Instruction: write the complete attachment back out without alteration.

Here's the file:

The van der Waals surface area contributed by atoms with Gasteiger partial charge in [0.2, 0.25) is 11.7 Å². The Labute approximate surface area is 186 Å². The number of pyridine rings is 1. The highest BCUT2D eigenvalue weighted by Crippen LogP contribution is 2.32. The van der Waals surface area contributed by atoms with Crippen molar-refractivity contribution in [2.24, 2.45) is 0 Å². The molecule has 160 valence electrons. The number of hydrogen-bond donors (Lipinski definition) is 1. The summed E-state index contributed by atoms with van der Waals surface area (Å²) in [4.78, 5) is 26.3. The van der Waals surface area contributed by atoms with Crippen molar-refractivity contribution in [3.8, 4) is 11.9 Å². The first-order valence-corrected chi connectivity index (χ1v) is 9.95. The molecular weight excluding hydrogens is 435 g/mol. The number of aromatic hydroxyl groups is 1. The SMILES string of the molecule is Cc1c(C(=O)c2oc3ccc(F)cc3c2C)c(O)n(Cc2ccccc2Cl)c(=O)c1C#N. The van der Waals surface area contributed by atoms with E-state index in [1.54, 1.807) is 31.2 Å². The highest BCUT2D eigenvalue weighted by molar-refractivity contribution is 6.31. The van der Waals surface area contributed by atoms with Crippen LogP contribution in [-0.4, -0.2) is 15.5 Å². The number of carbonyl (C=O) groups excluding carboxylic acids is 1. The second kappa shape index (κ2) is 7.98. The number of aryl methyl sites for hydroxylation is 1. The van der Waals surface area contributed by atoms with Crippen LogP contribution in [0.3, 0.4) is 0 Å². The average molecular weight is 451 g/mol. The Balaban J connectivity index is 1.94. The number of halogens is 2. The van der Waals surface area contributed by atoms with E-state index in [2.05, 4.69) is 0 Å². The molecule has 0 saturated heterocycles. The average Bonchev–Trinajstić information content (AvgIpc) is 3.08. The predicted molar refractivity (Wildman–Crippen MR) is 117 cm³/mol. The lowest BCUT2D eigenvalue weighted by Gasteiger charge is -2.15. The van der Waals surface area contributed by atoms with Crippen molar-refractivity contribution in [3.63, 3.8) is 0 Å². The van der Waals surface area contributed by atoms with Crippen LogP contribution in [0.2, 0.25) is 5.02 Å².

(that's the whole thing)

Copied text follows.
The van der Waals surface area contributed by atoms with Gasteiger partial charge in [0.2, 0.25) is 11.7 Å². The Labute approximate surface area is 186 Å². The number of pyridine rings is 1. The highest BCUT2D eigenvalue weighted by Crippen LogP contribution is 2.32. The van der Waals surface area contributed by atoms with Crippen molar-refractivity contribution in [2.24, 2.45) is 0 Å². The molecule has 160 valence electrons. The number of hydrogen-bond donors (Lipinski definition) is 1. The summed E-state index contributed by atoms with van der Waals surface area (Å²) in [4.78, 5) is 26.3. The van der Waals surface area contributed by atoms with Crippen molar-refractivity contribution in [3.8, 4) is 11.9 Å². The first-order valence-corrected chi connectivity index (χ1v) is 9.95. The molecular weight excluding hydrogens is 435 g/mol. The number of aromatic hydroxyl groups is 1. The SMILES string of the molecule is Cc1c(C(=O)c2oc3ccc(F)cc3c2C)c(O)n(Cc2ccccc2Cl)c(=O)c1C#N. The van der Waals surface area contributed by atoms with E-state index in [1.54, 1.807) is 31.2 Å². The highest BCUT2D eigenvalue weighted by molar-refractivity contribution is 6.31. The van der Waals surface area contributed by atoms with Crippen LogP contribution in [-0.4, -0.2) is 15.5 Å². The number of carbonyl (C=O) groups excluding carboxylic acids is 1. The second kappa shape index (κ2) is 7.98. The number of aryl methyl sites for hydroxylation is 1. The van der Waals surface area contributed by atoms with Crippen LogP contribution in [0.3, 0.4) is 0 Å². The average molecular weight is 451 g/mol. The Balaban J connectivity index is 1.94. The number of halogens is 2. The van der Waals surface area contributed by atoms with E-state index in [2.05, 4.69) is 0 Å². The molecule has 0 saturated heterocycles. The average Bonchev–Trinajstić information content (AvgIpc) is 3.08. The predicted molar refractivity (Wildman–Crippen MR) is 117 cm³/mol. The lowest BCUT2D eigenvalue weighted by Gasteiger charge is -2.15. The van der Waals surface area contributed by atoms with Crippen molar-refractivity contribution in [3.63, 3.8) is 0 Å². The van der Waals surface area contributed by atoms with Crippen LogP contribution in [0.2, 0.25) is 5.02 Å².